[7] An objective of this research is to assess the performance of reanalysis products when compared to in-situ observations. The European Centre for Medium range Weather Forecasts (ECMWF) provides a number of reanalysis products, the latest being ERA-Interim (ERA) which covers the period 1979–2010. Recent ECMWF products are dominated by observations from the Atmospheric InfraRed Sounder (AIRS) and the Infrared Atmospheric Sounding Instrument (IASI) over remote locations such as the Southern Ocean [McNally et al., 2006]. The data is on a 1.5° × 1.5° grid, provided at six hour intervals, with 37 set pressure levels which include the same standard levels as the MAC soundings.

[8] The main mode of climate variability at mid and high latitudes in the Southern Hemisphere is the Southern Annular Mode (SAM). Many definitions exist to describe this index, however the most convenient measures the difference in mean sea-level pressure (MSLP) between 40°S and 65°S.Marshall [2003] developed an observation based SAM index using the above definition, and it is this index which will be used in the current study to investigate any correlations between SAM and winds over Macquarie Island.

3. Results

3.1. Trend Analysis

[9] Table 1 presents the trends in wind over the period 1991 to 2011, in order to afford a direct comparison to the results presented by Young et al. [2011] The trend was calculated using a simple linear regression on the monthly mean values of u and v wind components, as well as the wind speed, after the seasonal cycle was removed. Also shown in Table 1is the correlation coefficient between the monthly mean values of wind and the monthly SAM index, and the correlation coefficient between the monthly mean surface wind and monthly mean upper level winds at 850 hPa, 700 hPa and 500 hPa. Again, the seasonal cycle in the wind and SAM index were removed prior to calculating the statistics. The two-tailed p-value describing the significance of the trends is also shown. For this study, a p-value of less than 1 × 10−1, which indicates significance to the 10% level, will be considered a significant trend, and a p-value greater than this will be considered insignificant. All the correlation coefficients shown throughTables 1–4 are significant.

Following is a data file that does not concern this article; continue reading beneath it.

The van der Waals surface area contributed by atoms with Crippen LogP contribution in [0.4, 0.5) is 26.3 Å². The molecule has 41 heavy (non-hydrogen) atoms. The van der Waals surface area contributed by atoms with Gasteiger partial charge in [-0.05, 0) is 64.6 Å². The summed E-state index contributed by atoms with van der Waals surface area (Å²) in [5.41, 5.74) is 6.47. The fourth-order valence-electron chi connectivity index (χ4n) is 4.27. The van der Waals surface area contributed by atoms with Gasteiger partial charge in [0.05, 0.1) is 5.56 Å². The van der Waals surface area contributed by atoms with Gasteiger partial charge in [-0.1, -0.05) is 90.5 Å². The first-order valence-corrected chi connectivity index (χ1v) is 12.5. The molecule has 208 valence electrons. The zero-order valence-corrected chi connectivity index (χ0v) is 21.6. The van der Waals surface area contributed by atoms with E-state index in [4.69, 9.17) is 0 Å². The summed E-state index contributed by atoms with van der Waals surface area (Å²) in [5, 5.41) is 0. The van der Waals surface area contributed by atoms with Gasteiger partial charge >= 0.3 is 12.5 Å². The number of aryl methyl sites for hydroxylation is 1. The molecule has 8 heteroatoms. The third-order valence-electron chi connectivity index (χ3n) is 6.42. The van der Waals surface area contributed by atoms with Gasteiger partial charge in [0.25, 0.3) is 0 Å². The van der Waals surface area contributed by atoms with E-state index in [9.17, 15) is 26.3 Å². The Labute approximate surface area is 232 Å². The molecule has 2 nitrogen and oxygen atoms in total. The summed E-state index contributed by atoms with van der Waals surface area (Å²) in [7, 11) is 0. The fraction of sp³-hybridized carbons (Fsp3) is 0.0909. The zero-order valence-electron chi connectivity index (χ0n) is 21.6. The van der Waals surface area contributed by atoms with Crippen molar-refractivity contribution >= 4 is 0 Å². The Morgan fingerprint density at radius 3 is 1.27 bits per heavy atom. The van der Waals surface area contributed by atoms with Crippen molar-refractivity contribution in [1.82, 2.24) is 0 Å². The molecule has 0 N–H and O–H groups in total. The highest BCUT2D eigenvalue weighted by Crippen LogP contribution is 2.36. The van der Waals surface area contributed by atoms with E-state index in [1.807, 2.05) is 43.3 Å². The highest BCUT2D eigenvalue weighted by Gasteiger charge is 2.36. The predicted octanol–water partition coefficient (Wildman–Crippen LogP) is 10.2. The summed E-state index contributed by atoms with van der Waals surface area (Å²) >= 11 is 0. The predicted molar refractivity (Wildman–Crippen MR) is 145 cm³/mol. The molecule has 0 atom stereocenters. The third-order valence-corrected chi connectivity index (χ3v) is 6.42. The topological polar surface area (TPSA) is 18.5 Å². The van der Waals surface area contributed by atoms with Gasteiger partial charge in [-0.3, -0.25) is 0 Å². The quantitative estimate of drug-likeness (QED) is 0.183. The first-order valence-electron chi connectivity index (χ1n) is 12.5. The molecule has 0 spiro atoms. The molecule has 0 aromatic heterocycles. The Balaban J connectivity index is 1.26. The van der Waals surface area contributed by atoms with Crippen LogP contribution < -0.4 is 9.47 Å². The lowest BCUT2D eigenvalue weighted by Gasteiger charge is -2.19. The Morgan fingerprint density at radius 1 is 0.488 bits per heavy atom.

Table 1. Trends for the u-Wind,v-Wind and Wind Speed for Macquarie Island From 1991–2011, Along With Significance Level Given by the Two-Tailed p-Valuea
 Trend (cm/s/year)p-ValueCorrelation With SAMCorrelation With Surface
  • a

    Correlation coefficients for monthly mean winds and SAM are shown. The correlation coefficient between the surface wind and upper level winds are shown. Values in bold are significant.

Surface0.5287.63 × 10−10.4351
850 hPa4.5971.08 × 10−10.5210.862
700 hPa6.0995.50 × 10−20.5100.841
500 hPa7.6496.29 × 10−20.4600.796
Surface−3.8251.62 × 10−2−0.3961
850 hPa−0.5608.08 × 10−1−0.2390.672
700 hPa−0.6588.10 × 10−1−0.2250.638
500 hPa−1.3407.06 × 10−1−0.2320.591
Wind Speed
Surface2.9991.13 × 10−20.4471
850 hPa2.8791.61 × 10−10.5000.851
700 hPa5.1483.87 × 10−20.4960.796
500 hPa7.2902.95 × 10−20.4320.719
Table 2. Trends for the u-Wind,v-Wind and Wind Speed for ERA-Interim From 1991–2010, Along With Significance Level Given by the Two-Tailed p-Valuea
 Trend (cm/s/year)p-ValueCorrelation With SAMCorrelation With Surface
  • a

    Correlation coefficients for monthly mean winds and SAM are shown. The correlation coefficient between the surface wind and upper level winds are shown. Values in bold are significant.

Surface0.2009.22 × 10−10.4221
850 hPa4.5151.42 × 10−10.5030.957
700 hPa5.4421.19 × 10−10.4740.937
500 hPa6.2441.66 × 10−10.4320.897
Surface−1.9572.27 × 10−1−0.3751
850 hPa−1.4185.56 × 10−1−0.2320.935
700 hPa−1.1666.87 × 10−1−0.2240.901
500 hPa−2.8724.50 × 10−1−0.2310.864
Wind Speed
Surface−0.2218.54 × 10−10.3711
850 hPa3.8068.96 × 10−20.4720.942
700 hPa4.9526.59 × 10−20.4520.893
500 hPa5.1631.59 × 10−10.4020.838
Table 3. Same as Table 1 but for Macquarie Island From 1973–2011
 Trend (cm/s/year)p-ValueCorrelation With SAMCorrelation With Surface
Surface1.0944.47 × 10−10.4691
850 hPa0.1249.22 × 10−10.5050.861
700 hPa0.9694.97 × 10−10.4930.838
500 hPa2.0722.62 × 10−10.4540.787
Surface−5.8996.81 × 10−6−0.4171
850 hPa0.3996.85 × 10−1−0.1630.673
700 hPa0.1419.03 × 10−1−0.1470.624
500 hPa1.0674.69 × 10−1−0.1530.571
Wind Speed
Surface4.2591.59 × 10−50.4541
850 hPa−1.6117.17 × 10−20.4330.798
700 hPa−0.3907.16 × 10−10.4480.746
500 hPa1.4523.30 × 10−10.4080.672
Table 4. Same as Table 2 but for ERA-Interim From 1979–2010
 Trend (cm/s/year)p-ValueCorrelation With SAMCorrelation With Surface
Surface1.5281.46 × 10−10.4401
850 hPa2.9516.48 × 10−20.5100.964